Drug crimes in North Carolina range from the more minor misdemeanor possession charge to much more serious felony charges. The most common misdemeanor possession charges relate to marijuana, which is a schedule VI substance under the North Carolina Controlled Substances Act, N.C. Gen. Stat. § 90-95. Possession of up to 1.5 ounces of pot is classified as a misdemeanor while possession of up to 0.15 ounces of hash also falls under misdemeanor status. Anything above those weights is classified as a felony.
Misdemeanor marijuana possession and hash related charges are broken down into 2 main categories:
- First time possession of marijuana up to 1/2 ounce of 1/20 ounce of hash is a Class 3 misdemeanor
- Possession of up to 1.5 ounces of marijuana, up to 21 grams of synthetic cannabinoids, or up to 3/20 of an ounce of hash is a Class 1 misdemeanor under N.C. Gen. Stat. § 90-95(d)(4).
While marijuana is the most common misdemeanor possession charge, there are other drugs that can be charged for possession at the misdemeanor level. Schedule II, III, and IV substances can all be charged as Class 1 misdemeanor possession while Schedule IV drugs can be charged as a Class 2 misdemeanor. The drugs that fall into these categories can be found on the NC Controlled Substances chart. As a short breakdown:
- Schedule II – Morphine, Demerol, Codeine, Percodan, Percocet, Fentanyl, Dilaudid, Secondal, membutal, Cocaine, Amphetamines, and other opium and opium extracts and narcotics
- Schedule III – Certain barbituates such as amobarbital and codeine containing medicine and codeine-based cough suppressants
- Schedule IV – Barbiturates, narcotics, stimulants including Valium, Librium, Darvocet
- Schedule V – Compounds that contain very limited amounts of codeine, ethylmorphine, opium, and atropine
It is important to note that while Schedule II through V substances can be charged at the misdemeanor level, it is very unusual and we more commonly see these charged as felonies.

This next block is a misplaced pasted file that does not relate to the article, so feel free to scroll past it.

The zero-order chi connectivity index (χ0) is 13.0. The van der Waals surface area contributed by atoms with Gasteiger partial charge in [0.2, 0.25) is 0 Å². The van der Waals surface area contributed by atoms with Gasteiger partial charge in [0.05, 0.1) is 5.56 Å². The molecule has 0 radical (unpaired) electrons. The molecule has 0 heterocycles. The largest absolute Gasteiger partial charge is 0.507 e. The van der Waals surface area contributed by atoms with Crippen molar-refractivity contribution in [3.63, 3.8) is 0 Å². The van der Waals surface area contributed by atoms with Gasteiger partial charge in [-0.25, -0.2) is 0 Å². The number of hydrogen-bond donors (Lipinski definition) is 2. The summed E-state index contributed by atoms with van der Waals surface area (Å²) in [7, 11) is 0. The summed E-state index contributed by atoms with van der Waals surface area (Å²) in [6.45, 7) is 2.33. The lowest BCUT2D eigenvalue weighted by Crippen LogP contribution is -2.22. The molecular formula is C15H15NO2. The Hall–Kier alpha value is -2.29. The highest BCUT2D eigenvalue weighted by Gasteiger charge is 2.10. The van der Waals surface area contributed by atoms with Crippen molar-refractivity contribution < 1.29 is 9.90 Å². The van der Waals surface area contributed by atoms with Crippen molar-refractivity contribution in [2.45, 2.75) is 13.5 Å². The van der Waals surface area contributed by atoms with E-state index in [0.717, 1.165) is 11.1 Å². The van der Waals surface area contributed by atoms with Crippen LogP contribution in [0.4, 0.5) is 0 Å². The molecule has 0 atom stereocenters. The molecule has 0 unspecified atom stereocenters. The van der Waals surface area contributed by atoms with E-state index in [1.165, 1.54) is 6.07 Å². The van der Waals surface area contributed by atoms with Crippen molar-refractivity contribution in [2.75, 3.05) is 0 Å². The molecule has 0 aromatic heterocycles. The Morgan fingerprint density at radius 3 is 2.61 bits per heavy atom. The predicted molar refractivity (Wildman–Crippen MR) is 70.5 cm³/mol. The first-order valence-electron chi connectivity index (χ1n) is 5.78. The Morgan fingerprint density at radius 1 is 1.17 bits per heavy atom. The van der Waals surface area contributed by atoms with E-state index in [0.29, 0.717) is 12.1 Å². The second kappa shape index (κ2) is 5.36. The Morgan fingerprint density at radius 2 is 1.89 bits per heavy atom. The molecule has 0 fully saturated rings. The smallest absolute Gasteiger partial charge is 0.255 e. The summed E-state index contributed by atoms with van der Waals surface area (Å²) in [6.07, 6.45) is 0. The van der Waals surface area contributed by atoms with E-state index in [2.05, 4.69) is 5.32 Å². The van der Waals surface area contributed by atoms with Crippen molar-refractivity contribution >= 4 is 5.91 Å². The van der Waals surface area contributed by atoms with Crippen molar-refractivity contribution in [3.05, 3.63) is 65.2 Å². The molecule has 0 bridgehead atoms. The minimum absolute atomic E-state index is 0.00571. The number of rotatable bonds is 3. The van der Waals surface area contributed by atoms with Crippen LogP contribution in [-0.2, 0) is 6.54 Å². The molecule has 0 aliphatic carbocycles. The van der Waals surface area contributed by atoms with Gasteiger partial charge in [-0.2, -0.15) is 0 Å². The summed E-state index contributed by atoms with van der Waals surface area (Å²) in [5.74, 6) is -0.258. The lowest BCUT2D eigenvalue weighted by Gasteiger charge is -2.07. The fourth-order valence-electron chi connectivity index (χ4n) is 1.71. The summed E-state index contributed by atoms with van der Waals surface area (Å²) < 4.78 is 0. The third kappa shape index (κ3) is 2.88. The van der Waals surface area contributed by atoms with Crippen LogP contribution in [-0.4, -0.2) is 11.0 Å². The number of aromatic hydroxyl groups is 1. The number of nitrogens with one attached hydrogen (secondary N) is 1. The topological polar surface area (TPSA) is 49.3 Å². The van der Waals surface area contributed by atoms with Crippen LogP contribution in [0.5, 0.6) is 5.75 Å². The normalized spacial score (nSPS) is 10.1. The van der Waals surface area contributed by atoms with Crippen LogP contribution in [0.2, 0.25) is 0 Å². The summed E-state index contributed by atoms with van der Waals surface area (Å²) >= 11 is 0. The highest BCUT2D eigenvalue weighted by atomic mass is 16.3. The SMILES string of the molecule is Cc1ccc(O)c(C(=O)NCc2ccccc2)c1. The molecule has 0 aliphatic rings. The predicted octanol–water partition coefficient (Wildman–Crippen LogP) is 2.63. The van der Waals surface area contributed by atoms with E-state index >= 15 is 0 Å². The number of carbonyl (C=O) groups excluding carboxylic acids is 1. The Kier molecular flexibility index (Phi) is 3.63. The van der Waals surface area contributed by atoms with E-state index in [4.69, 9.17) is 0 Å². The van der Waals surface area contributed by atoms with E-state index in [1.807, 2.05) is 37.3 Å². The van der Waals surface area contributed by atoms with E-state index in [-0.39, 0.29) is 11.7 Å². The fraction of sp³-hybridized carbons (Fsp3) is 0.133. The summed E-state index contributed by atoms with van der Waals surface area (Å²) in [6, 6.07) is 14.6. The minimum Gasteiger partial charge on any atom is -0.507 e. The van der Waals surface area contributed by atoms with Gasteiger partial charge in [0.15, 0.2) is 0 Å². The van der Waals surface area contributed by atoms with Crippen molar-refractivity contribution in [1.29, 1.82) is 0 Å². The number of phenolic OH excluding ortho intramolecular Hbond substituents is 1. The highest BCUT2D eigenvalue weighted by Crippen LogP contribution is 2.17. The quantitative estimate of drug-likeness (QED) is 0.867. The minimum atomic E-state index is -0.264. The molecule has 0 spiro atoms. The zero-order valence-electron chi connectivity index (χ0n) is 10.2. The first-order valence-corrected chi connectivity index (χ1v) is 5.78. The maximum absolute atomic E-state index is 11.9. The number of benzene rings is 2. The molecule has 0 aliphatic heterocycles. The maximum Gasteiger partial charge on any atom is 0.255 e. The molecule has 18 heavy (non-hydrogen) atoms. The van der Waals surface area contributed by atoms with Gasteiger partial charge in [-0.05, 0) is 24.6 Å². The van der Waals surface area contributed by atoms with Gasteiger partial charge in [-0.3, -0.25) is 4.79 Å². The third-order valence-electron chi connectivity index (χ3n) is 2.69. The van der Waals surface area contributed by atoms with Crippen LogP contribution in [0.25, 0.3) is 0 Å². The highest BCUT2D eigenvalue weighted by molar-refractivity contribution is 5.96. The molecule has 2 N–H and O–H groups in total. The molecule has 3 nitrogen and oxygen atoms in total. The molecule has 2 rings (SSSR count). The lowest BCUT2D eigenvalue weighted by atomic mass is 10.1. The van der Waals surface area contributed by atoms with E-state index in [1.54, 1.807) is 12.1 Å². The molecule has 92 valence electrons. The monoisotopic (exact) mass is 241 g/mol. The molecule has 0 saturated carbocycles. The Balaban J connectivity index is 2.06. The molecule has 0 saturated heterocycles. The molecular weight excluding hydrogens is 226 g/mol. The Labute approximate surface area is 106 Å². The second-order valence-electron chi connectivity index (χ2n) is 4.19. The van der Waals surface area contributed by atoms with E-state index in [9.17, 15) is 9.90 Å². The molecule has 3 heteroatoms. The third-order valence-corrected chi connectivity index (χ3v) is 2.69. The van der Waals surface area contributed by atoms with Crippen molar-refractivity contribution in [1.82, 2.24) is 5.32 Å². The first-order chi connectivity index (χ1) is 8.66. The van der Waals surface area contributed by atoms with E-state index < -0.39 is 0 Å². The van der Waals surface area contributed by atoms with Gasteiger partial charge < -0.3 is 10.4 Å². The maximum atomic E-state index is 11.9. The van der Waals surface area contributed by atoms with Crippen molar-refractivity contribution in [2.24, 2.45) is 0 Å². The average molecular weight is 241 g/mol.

The law that makes possession of a controlled substance illegal in North Carolina differentiates possession into two different types – actual possession and constructive possession.
Actual possession means that you have the drug on your person, such is in your hand or in your pocket, and you have knowledge of the drug. This type of possession is the easiest to prove. Constructive possession is more difficult to prove because while you may not have the drug on your person, this alleges that you have knowledge of the drug’s presence, you know it’s illegal, and you intent to take actual possession. Constructive possession is the argument often used when there are multiple people in a car and a drug is found in the car but not on any one particular person.
There is one last misdemeanor drug related charge to mention that does not involve actual drug possession and that’s possession of drug paraphernalia. This charge is used when there are any tools or objects present for the purpose of drug use. Examples are grinders, wrapping papers, scales, and pipes.
Penalties for misdemeanor drug possession can range from probationary to active jail time, depending on the type of drug found, the amount, and a person’s previous criminal history. In some cases, what would normally be a misdemeanor drug possession charge can be elevated to a felony if a person has a previous history of drug crimes. While possession of a controlled substance is one of the most common charges in North Carolina, that makes it no less serious. If you’ve been charged with possession, whether at a misdemeanor or felony level, contact a Raleigh drug lawyer to discuss your case and learn what your options are.